© Randy Bish/
Policymakers, investors and economic forecasters are hoping that a sharp slowdown in economic growth last month was only a speed bump on an already bumpy road to recovery.

Because otherwise the ride could get a whole lot rougher.

Friday's jobs numbers showed that the economy produced a meager 54,000 new jobs in May with weakness across all sectors. The data capped a week of reports pointing to a sudden, unexpected slowdown in the recovery.

"It is now pretty clear that the economy ran into a brick wall last month," said Paul Ashworth, chief U.S. economist at Capital Economics.

Prior to this week most data had been pointing to a slow but steady increase in the economy's momentum. What took the wind out of the recovery's sails so suddenly, and will the doldrums last?

On top of the list is a surge in gasoline prices that has forced consumers to tighten spending on the rest of their household budget. Job growth in the retail, leisure and hospitality industries, which had been showing healthy advances, ground to a halt last month.

Floods and deadly tornadoes shut down some businesses in the southern half of the nation last month and may have depressed the jobs count. Some analysts also pointed to a slowdown in U.S. manufacturing because of a shortage of parts as Japanese suppliers continue to rebuild after a devastating earthquake in March.

The impact of those factors should dissipate in the summer and fall. Japanese suppliers are rebuilding faster than initial estimates suggested. In the past month, oil prices have fallen from a peak of $114 a barrel to under $100. Gasoline prices are beginning to ease off too; the average pump price is down 4 percent from a peak of $3.97 a gallon just two weeks ago.

Once those forces are no longer holding back growth, many analysts believe, the economy's underlying strength will restore momentum and get the recovery and job growth back on track.

There are troubling signs, though, that the recovery faces more fundamental, long-term threats. That list begins with the failure of Congress to give the Treasury legal authority to borrow enough money to pay all the government's expenses.

On Thursday, a second major credit rating agency warned Congress and the White House that if they don't agree on a way to raise the nation's borrowing limit, the U.S. government could lose its top debt rating. Such a downgrade would likely force up interest rates and raise borrowing costs, creating a headwind strong enough to increase the risk of another recession.

"We don't have a very positive outlook for job creation in the next few months," said William Dunkelberg, chief economist at the the National Federation of Independent Businesses, whose members this week reported in a monthly survey that they're cutting back on hiring plans. "The big issue for us is confidence. We don't have any confidence in the leadership that they're going to solve this problem."

The solution itself could spell trouble. At roughly $1.5 trillion, the federal budget deficit represents about 10 percent of gross domestic product. Closing that deficit too quickly, with either deep spending cuts, tax increases or both, could send the economy back into recession. Spending cuts by cash-strapped state and local governments have already eliminated nearly 450,000 jobs since September 2008.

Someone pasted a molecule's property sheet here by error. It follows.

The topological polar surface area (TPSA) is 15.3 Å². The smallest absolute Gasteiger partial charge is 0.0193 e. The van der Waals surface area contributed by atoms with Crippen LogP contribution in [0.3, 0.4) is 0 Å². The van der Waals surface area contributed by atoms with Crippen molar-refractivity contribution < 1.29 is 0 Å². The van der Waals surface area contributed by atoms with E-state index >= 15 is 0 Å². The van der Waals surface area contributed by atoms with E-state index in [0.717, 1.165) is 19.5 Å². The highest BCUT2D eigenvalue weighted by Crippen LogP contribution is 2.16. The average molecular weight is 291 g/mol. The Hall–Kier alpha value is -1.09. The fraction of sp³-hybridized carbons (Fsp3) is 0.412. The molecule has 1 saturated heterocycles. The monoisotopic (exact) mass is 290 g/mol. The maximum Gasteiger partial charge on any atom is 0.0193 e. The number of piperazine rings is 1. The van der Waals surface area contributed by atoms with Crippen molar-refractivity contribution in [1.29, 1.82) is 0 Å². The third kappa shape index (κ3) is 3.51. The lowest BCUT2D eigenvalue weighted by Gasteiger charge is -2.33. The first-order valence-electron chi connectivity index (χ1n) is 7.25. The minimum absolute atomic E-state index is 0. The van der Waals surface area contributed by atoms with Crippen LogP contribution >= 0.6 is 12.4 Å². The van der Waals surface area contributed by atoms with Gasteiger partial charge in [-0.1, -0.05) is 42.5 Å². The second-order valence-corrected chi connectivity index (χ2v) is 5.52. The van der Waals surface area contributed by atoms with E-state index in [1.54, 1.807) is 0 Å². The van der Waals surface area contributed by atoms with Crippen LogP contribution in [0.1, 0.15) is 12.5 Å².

In May, state and local governments cut 28,000 jobs, the most since November, while private businesses hired only 83,000 new workers.

Perhaps the biggest force holding back the recovery is the housing market, still mired in its deepest downturn since the Great Depression. There was no improvement in May, as home builders sat on the sidelines for the fifth spring since the housing market collapsed in late 2006.

"In every cycle we have come out of, construction has always been a major factor in the recovery, going back to the end of World War II and even back to the '30s," former Federal Reserve Chairman Alan Greenspan told CNBC Friday. "This is the first time when construction has not come out of this."

The collapse of the housing market has stunted job growth for several reasons. Apart from begetting jobs directly in building trades, new home construction creates related jobs in fields such as real estate sales and mortgage lending. Growth in demand for home furnishings and appliances has also been hurt.

More broadly, falling home prices are robbing American consumers of their savings and weighing on consumer confidence. Home values are in free-fall in many parts of the country as lenders struggle to unload millions of foreclosed properties by sharply cutting prices. Housing industry analysts say that the foreclosure pipeline will take several more years to clear.

Even if the latest "pause" in job growth is temporary, the pace of hiring is expected to remain painfully slow. Economists are still debating why the current recovery has been so sluggish. But nearly two years after the recession ended, the rebound is far slower than past recoveries.

"This remains a horribly weak economic recovery. We're still looking at payrolls today that show 7 million fewer jobs compared to the peak of January 2008," said John Lonski, an economist at Moody's Capital Markets Group. "Until we make more progress on the jobs front, until we start to generate jobs at a rate of at least 300,000 to 350,000 per month, we're going to be disappointed with the pace of activity."